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  The Gambler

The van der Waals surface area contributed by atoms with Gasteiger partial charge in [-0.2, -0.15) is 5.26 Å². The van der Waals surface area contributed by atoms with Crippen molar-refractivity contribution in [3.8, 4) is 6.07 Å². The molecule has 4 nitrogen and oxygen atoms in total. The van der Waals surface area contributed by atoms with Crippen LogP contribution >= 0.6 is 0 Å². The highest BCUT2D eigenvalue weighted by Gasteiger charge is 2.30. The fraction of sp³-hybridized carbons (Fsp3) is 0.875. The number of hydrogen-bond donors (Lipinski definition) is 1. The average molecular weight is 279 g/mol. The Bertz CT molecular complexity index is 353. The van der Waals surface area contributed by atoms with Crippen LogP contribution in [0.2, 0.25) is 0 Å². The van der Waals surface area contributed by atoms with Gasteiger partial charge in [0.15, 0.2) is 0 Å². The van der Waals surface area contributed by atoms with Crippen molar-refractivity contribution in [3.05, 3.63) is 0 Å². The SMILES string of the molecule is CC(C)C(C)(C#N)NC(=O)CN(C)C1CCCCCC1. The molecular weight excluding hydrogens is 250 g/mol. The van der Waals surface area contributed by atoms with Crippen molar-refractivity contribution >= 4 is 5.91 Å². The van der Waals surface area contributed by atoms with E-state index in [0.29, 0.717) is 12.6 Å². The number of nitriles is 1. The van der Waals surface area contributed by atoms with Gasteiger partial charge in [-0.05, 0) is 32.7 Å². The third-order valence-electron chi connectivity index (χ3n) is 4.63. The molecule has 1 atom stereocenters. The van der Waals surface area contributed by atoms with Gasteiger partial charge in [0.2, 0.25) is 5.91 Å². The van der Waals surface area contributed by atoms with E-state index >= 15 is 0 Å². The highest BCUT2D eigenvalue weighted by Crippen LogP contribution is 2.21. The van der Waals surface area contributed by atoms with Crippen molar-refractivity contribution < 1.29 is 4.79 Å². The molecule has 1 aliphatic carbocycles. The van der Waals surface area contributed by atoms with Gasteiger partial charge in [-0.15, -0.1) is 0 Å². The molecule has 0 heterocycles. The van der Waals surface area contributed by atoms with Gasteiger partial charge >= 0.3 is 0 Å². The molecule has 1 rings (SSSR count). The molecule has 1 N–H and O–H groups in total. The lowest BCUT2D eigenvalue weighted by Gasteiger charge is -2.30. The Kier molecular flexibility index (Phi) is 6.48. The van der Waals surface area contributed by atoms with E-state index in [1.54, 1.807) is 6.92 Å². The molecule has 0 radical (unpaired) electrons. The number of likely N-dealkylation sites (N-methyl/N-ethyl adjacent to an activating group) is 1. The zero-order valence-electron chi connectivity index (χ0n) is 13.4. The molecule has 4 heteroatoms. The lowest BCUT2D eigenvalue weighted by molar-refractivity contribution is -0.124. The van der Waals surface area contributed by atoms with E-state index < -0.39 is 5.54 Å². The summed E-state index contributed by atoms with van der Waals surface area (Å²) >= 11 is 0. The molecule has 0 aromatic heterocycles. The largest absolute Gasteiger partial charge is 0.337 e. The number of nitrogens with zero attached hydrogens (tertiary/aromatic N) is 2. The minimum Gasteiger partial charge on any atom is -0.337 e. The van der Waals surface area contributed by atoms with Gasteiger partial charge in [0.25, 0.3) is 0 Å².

There was a tremendous crowd in the gaming-rooms. What an arrogant, greedy crowd it was! I pressed forward towards the middle of the room until I had secured a seat at a croupiers elbow. Then I began to play in timid fashion, venturing only twenty or thirty gulden at a time. Meanwhile, I observed and took notes. It seemed to me that calculation was superfluous, and by no means possessed of the importance which certain other players attached to it, even though they sat with ruled papers in their hands, whereon they set down the coups, calculated the chances, reckoned, staked, and--lost exactly as we more simple mortals did who played without any reckoning at all. However, I deduced from the scene one conclusion which seemed to me reliable --namely, that in the flow of fortuitous chances there is, if not a system, at all events a sort of order. This, of course, is a very strange thing. For instance, after a dozen middle figures there would always occur a dozen or so outer ones. Suppose the ball stopped twice at a dozen outer figures; it would then pass to a dozen of the first ones, and then, again, to a dozen of the middle ciphers, and fall upon them three or four times, and then revert to a dozen outers; whence, after another couple of rounds, the ball would again pass to the first figures, strike upon them once, and then return thrice to the middle series--continuing thus for an hour and a half, or two hours. One, three, two: one, three, two. It was all very curious. Again, for the whole of a day or a morning the red would alternate with the black, but almost without any order, and from moment to moment, so that scarcely two consecutive rounds would end upon either the one or the other. Yet, next day, or, perhaps, the next evening, the red alone would turn up, and attain a run of over two score, and continue so for quite a length of time--say, for a whole day. Of these circumstances the majority were pointed out to me by Mr. Astley, who stood by the gaming-table the whole morning, yet never once staked in person. For myself, I lost all that I had on me, and with great speed. To begin with, I staked two hundred gulden on " even," and won. Then I staked the same amount again, and won: and so on some two or three times. At one moment I must have had in my hands--gathered there within a space of five minutes--about 4000 gulden. That, of course, was the proper moment for me to have departed, but there arose in me a strange sensation as of a challenge to Fate--as of a wish to deal her a blow on the cheek, and to put out my tongue at her. Accordingly I set down the largest stake allowed by the rules--namely, 4000 gulden--and lost. Fired by this mishap, I pulled out all the money left to me, staked it all on the same venture, and--again lost! Then I rose from the table, feeling as though I were stupefied. What had happened to me I did not know; but, before luncheon I told Polina of my losses-- until which time I walked about the Park. At luncheon I was as excited as I had been at the meal three days ago. Mlle. Blanche and the Frenchman were lunching with us, and it appeared that the former had been to the Casino that morning, and had seen my exploits there. So now she showed me more attention when talking to me; while, for his part, the Frenchman approached me, and asked outright if it had been my own money that I had lost. He appeared to be suspicious as to something being on foot between Polina and myself, but I merely fired up, and replied that the money had been all my own. At this the General seemed extremely surprised, and asked me whence I had procured it; whereupon I replied that, though I had begun only with 100 gulden, six or seven rounds had increased my capital to 5000 or 6000 gulden, and that subsequently I had lost the whole in two rounds. All this, of course, was plausible enough. During my recital I glanced at Polina, but nothing was to be discerned on her face. However, she had allowed me to fire up without correcting me, and from that I concluded that it

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